Coast Guard cadet accused of touching classmate
NEW LONDON, Conn. (AP) — A U.S Coast Guard Academy cadet should face a court martial for entering the room of a classmate and touching her leg, a government attorney said Wednesday, rejecting defense claims that the cadet accidentally went into what he thought was his girlfriend’s room.
Cadet Alexander Stevens was on a mission for sexual gratification that September night, Lt. Tyler McGill said during a pretrial investigation at the academy. The room Stevens entered was about 300 feet from his girlfriend’s room, McGill said, and noted that the classmate was lower in rank.
“Cadet Stevens did not walk into the room right next door,” McGill said.
Lt. John Cole, who represented Stevens, said the government didn’t prove sexual intent. He said Stevens was drunk at the time and made a mental mistake.
“Just because he accidentally touched the wrong cadet’s leg doesn’t mean he should go to court martial,” Cole said.
Cole said Stevens should face administrative punishment, which can include expulsion. A court martial can lead to prison time if the person is convicted.
The pretrial investigation, similar to a civilian grand jury, will determine how to dispose of the case. An investigating officer presiding over Wednesday’s hearing made no immediate recommendation. The officer could recommend that the case be dismissed, dealt with administratively or referred for trial by court-martial.
Stevens, who is accused of abusive sexual contact, housebreaking and unlawful entry, did not testify.
The classmate testified that a man entered her room in the middle of the night, touched her on her thigh and moved his hand up her leg before she screamed and kicked him.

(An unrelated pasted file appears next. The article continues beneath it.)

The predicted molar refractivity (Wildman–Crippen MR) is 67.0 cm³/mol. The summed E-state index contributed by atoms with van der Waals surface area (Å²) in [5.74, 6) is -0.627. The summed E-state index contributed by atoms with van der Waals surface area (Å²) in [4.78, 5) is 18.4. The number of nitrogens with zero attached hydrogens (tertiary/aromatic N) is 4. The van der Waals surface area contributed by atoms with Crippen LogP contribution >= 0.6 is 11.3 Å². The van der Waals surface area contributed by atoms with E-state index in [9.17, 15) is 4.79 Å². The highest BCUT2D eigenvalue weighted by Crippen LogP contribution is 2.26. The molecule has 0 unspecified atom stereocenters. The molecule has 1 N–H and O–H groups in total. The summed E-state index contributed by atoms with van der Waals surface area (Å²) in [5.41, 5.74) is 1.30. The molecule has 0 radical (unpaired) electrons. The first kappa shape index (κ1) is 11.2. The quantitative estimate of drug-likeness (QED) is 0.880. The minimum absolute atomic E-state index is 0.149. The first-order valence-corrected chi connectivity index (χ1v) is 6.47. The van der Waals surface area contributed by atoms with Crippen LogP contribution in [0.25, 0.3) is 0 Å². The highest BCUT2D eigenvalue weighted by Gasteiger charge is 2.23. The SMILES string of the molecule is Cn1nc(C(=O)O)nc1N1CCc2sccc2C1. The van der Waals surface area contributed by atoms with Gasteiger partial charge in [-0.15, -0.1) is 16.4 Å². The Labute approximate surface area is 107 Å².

“I remember someone fumbling with my blanket that was on top of me and touching my leg,” she said, describing skin-to-skin contact and the swirling motion of a hand moving up her leg. “I kicked my legs and I screamed.”
The man either fell or jumped off her bed and fled. She says she chased him and located a friend.
“I kept telling him (the friend) that’s not right,” she said, noting that she was shaking and crying.
The cadet said she found it hard to sleep and concentrate after the encounter, and her grades suffered.
“I think he should be kicked out of the Coast Guard. I think he should be a registered sex offender, and I think he should go to jail,” she said.
Stevens said in an interview that he went into the fellow cadet’s room and touched her with his hand, said Eric Gempp, a special agent with the Coast Guard Investigative Service. Stevens said he was startled when the cadet said, “Hey!” He quickly left the room, Stevens told investigators.
Stevens said he went into the room by mistake, believing it was his girlfriend’s room, Gempp testified.
Chief Robert Cain testified that Stevens voluntarily came to him and told him during a night of drinking he got into an argument with his girlfriend. Cain said Stevens told him after returning to his room that he decided to apologize and went to what he thought was his girlfriend’s room, tapped her on the leg and realized he was in the wrong room.
Another cadet testified that classmates often go into the wrong rooms, but said the mistake typically involves going into a room one or two doors away.
The only cadet ever court-martialed at the academy, Webster Smith, was tried in 2006 and convicted on extortion, sodomy and indecent assault charges.